When returning to the workforce, you may want to consider roles OTHER than what you did prior to having children. Rather than figuring out how to continue climbing the same career ladder, consider moving to another one to broaden your exposure and expand your opportunities.
Career paths do not have to be vertical. The path can wind and curve, with may detours. Prior to targeting roles and companies, list all your skills and competencies. Consider how your skills and competencies could be leveraged in a variety of roles or industries.
Career detours can be beneficial if they round out your overall experience and practical education. Some detours enhance your understanding of an industry or related industries—for example, industries that are vertically integrated. When determining whether a career detour is beneficial, consider how you will use your newly acquired skills for subsequent roles.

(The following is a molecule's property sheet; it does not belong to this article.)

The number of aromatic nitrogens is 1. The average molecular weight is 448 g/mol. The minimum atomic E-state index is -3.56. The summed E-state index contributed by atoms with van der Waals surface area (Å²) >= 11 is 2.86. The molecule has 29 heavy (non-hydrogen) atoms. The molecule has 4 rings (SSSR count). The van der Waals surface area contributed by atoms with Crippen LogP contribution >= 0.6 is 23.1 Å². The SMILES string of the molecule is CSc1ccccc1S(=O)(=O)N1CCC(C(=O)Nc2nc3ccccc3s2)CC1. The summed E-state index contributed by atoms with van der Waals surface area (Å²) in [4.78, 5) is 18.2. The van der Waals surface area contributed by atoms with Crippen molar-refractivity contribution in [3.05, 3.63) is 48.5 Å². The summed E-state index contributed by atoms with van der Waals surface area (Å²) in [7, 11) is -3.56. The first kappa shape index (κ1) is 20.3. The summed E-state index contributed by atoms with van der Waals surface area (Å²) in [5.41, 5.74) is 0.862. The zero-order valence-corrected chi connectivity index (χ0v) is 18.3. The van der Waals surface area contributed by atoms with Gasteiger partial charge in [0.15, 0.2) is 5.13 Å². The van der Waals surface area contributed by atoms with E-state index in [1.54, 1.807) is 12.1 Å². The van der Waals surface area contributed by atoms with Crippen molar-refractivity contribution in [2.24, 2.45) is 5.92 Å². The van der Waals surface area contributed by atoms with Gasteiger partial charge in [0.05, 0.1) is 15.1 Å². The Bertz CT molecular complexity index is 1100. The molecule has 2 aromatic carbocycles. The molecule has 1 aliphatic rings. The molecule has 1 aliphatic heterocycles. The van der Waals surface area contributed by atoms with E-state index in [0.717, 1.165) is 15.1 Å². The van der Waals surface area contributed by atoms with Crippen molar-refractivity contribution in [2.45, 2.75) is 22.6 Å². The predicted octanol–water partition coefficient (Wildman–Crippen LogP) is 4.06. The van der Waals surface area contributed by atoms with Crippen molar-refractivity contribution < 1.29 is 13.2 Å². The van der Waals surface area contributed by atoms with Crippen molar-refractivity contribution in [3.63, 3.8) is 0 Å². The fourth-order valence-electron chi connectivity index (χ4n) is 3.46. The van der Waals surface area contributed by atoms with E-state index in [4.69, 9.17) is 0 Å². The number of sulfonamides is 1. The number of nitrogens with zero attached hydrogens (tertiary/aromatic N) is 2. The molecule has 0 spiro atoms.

Thinking laterally instead of just vertically opens more doors. When returning to the workforce, you may discover your previous career path no longer fits your current work-life needs and arrangement. By considering a detour, you may be able to find a parallel career that better suits your needs.
Careers can be defined and redefined. A 40 hour workweek, 25 minute commute and 9 to 5 job in an office does not equal a career for everyone. Think outside the box!